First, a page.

These tricks of the trade should make your shared life easier and more peaceful by tiring out your dog's brain.   Enjoy!

This post was written as part of the #Train4Rewards Blog Party, hosted by Companion Animal Psychology, a wonderful blog written by the inimitable Zazie Todd.

Bottom photo: Moska - Hasanov | © Dreamstime Stock Photos & Stock Free Images

Let Sleeping Dogs...Lie?

Some dogs do not appreciate being rudely awoken.  In fact, some dislike even the most gentle touch when they're lumbering through a doggy dreamscape.  They might startle awake and growl, snap, or even bite. 

The Urge To Fix

Consider relocating your dog’s bed to a low-traffic area or out-of-the-way nook, as long as he’s comfortable and happy with the switch.

Consider relocating your dog’s bed to a low-traffic area or out-of-the-way nook, as long as he’s comfortable and happy with the switch.

When our dogs behave aggressively towards us, it is frightening and upsetting.  We very legitimately feel the need to change things, and as soon as humanly possible.   But this wasn't always the case.

In our grandparents’ time, leaving sleeping dogs alone was a common-sense safety practice.  Kids were taught to avoid close encounters with flames, spinning machinery, and sleeping dogs.  In other words, it was not seen as pathological or the tip of any iceberg.  In fact, it was normal enough to spawn a proverb: "let sleeping dogs lie" (meaning do not bother to rekindle an argument or bring up a bad situation, despite it being unresolved).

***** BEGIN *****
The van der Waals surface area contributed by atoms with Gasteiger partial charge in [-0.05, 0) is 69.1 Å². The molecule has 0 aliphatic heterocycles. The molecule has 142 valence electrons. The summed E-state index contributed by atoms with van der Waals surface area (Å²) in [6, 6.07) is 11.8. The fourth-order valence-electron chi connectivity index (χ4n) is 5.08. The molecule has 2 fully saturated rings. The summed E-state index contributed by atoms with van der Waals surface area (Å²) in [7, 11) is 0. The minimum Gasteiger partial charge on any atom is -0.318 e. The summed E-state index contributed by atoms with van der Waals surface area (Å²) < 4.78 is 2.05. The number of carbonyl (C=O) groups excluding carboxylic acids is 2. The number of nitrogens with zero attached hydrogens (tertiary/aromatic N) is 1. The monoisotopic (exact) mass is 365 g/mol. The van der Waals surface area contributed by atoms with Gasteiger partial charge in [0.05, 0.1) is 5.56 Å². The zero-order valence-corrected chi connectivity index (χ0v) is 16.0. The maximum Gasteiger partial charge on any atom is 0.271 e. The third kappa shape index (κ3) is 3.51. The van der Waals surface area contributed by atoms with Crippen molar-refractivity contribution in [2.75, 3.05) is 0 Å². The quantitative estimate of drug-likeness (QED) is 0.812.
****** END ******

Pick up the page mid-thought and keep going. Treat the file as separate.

Today, dogs who react this way may be at risk for rehoming or worse ... no matter how normal the behaviour.  We humans have always collectively decided which species-typical dog behaviours are tolerated, and our tolerance in the 21st Century is lower than it used to be.  However, when it comes to dogs who are growly bears before coffee but are otherwise angelic, we can stop to consider whether we might – safely and responsibly – take a page from our grandparents’ book. 

If you have a "Let Sleeping Dogs Lie" dog, do a risk assessment for your particular situation.  If this risk assessment suggests you need to change your dog's behaviour, please contact an accredited, positive trainer.  They'll use techniques like desensitization and Pavlovian conditioning to change how your dog feels when bumped awake.